These days, I am almost always within reach of a computer. I've largely forgotten what the days were like when I wasn't switching among the screens of various smartphones, tablets, laptops and desktops. My apartment is cluttered with numerous gadgets and devices, from a barrage of home automation and mobile accessories to a beast of a desktop in the middle of a rebuild. I am the family member who gets all those fun text messages requesting tech support with printers and social media settings. (Here, let me Google that for you...)
After 10 years of being a writer and editor at over half a dozen tech magazines and online tech publications (most recently here at Engadget, huzzah!), I can safely say that I am often the geek in the group. I built my gaming desktop with my own damn two hands; I have a Steam account; I am constantly testing and deleting new mobile apps; I have multiple backups in place; I am perfectly comfortable working in HTML; and I can tell you in detail what GPU, CPU and PEBCAK stand for.
However, I did not grow up geek.
There is a 97 percent chance that someone was yelling, "Heels DOWN!" when this photo was taken.
I just wasn't a tech geek as a kid. I spent a good portion of my childhood on horseback, and aside from Lego, my toys were a fairly typical array of non-tech items like Barbies, My Little Ponies and Cabbage Patch Kids. I didn't take apart the VHS player and try to put it back together. I didn't have a yearning to understand how mechanical things worked, nor any deep desire to make software comply with my commands.
My household had no gaming system until 1993, when we got an aging NES console that required a book to be wedged into the slot to keep the cartridge in the machine. We had no CD player until roughly 1995. When I first moved to San Francisco to attend college, I had a hand-me-down beige desktop PC running Windows 98 and no cellphone to speak of. So how did I get to be a geek?
Bears a striking resemblance to the PC I went to college with.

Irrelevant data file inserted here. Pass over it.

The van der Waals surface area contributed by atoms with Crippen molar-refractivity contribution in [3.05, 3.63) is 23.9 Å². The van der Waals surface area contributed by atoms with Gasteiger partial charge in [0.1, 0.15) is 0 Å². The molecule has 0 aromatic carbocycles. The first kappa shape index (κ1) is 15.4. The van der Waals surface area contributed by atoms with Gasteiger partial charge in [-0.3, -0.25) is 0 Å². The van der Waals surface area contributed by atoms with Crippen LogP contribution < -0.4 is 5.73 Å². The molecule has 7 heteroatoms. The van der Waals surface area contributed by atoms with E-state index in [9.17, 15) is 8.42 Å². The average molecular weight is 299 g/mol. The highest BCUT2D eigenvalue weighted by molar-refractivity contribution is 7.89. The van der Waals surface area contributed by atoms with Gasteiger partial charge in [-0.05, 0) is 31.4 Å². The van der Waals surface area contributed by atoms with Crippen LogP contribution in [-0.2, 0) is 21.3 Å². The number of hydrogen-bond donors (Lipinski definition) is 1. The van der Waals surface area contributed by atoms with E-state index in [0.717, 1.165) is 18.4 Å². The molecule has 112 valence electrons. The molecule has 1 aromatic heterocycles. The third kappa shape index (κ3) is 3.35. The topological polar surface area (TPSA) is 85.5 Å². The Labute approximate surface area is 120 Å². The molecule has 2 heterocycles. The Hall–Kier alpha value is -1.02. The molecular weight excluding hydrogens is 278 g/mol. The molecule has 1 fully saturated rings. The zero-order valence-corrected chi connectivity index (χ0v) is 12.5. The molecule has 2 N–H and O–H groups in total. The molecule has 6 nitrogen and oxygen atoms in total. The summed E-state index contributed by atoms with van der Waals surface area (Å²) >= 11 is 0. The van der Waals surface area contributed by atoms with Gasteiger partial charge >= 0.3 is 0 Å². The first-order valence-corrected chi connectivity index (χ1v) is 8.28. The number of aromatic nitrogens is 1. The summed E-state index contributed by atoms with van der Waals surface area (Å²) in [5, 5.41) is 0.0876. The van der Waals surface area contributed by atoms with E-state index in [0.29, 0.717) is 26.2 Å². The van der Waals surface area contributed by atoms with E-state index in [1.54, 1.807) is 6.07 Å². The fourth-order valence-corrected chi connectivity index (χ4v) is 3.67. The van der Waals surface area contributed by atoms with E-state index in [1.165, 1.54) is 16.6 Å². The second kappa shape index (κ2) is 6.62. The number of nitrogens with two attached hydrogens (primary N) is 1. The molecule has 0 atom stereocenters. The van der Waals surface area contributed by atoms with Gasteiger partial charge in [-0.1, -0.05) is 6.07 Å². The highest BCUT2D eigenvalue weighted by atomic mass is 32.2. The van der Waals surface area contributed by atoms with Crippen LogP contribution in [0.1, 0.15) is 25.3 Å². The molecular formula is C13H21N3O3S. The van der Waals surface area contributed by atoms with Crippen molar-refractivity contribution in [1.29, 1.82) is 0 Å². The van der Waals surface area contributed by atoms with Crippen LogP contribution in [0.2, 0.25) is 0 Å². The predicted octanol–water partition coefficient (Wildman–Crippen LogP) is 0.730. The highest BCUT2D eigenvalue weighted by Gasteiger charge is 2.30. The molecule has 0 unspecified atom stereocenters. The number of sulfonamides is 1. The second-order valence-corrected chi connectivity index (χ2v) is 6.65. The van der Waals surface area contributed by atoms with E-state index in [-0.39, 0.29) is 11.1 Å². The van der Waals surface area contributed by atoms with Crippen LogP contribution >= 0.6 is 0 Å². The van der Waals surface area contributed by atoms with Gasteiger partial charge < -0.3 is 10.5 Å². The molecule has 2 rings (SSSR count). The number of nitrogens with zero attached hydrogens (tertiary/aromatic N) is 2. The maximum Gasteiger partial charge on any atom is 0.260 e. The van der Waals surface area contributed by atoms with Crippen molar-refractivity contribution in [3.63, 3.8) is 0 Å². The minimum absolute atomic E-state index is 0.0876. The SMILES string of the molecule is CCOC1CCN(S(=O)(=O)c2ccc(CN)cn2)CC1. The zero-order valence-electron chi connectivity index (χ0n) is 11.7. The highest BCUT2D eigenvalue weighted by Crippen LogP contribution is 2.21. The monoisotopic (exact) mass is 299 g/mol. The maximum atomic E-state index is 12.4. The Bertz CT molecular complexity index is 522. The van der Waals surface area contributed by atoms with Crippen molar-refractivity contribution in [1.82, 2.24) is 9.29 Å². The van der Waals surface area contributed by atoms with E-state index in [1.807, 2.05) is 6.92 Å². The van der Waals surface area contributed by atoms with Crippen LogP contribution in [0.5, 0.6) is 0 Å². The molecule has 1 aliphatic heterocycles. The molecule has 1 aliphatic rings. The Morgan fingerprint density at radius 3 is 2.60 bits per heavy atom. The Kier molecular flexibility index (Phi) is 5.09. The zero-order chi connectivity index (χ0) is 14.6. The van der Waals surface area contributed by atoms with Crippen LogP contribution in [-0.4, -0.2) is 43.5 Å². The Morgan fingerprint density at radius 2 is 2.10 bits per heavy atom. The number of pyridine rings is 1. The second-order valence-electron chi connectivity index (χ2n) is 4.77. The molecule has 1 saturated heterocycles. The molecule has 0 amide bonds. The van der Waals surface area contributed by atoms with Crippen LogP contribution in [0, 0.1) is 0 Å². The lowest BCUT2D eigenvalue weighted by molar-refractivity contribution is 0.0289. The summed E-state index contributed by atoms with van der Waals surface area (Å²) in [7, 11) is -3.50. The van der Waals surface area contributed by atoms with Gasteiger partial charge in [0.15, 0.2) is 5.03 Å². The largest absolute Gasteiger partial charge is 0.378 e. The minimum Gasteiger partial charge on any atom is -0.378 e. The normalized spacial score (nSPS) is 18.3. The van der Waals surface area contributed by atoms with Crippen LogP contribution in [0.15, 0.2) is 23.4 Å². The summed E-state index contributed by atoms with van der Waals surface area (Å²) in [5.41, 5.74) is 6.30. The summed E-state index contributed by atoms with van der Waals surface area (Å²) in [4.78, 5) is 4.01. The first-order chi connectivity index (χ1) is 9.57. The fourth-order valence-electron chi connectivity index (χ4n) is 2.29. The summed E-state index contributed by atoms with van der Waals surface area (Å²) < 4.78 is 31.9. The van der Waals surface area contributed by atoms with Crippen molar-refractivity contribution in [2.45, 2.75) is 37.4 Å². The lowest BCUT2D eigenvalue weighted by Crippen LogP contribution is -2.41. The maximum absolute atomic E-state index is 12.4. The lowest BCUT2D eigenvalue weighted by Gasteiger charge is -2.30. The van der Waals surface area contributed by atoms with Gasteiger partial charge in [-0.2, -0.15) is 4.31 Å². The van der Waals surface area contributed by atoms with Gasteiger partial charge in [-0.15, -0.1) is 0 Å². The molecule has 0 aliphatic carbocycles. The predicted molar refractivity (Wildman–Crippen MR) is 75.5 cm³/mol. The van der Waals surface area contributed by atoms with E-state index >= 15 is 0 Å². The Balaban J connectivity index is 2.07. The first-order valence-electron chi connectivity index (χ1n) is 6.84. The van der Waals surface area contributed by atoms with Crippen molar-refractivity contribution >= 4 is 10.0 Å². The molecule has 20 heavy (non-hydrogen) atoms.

Via the mailroom. Oh, it's true. My geekhood began in a decidedly analog environment. After a short and disastrous stint in hospitality, I snagged a job delivering mail and packages to editors at PC World. Within eight months, I'd been booted up to editorial assistant, writing a consumer advocacy column and getting a crash course in laptops, desktops, printers, smartphones and more.
While I wasn't born a tech enthusiast, being surrounded by a testing lab, gadgets aplenty and knowledgeable folks piqued my interest. Without really intending to, I picked up a variety of information and skills: from knowing how to get better Google search results, to understanding how to troubleshoot problems with laptops, and knowing the shortcuts and "secret" commands in mobile OSes. My friends started asking for my advice on which tech items to buy, and my family started calling me with support questions.
In the decade-plus since I first stumbled into tech writing, my interest in and affection for technology has only grown -- I built my first desktop (and am currently working on upgrading and overhauling it), reviewed high-profile products like the first Windows Phone, attended trade shows in places both near and far, interviewed creators and CEOs, installed home-automation hardware, tested fitness and wearable devices, successfully troubleshot a variety of software and hardware issues and continued to pick up as much knowledge as possible.
At the time, my mailroom job seemed like something I had just stumbled into before becoming a big-time fiction writer (which is, hilariously, what I thought I'd be when I majored in creative writing in college). However now I see it as a stroke of pure luck -- I still get to write, about a constantly changing and evolving topic that affects all areas of modern life, and I get an unparalleled education in technology. It's a privilege to get to do something I love while learning new things every day, and I am now firmly a geek at heart. Long live the geeks!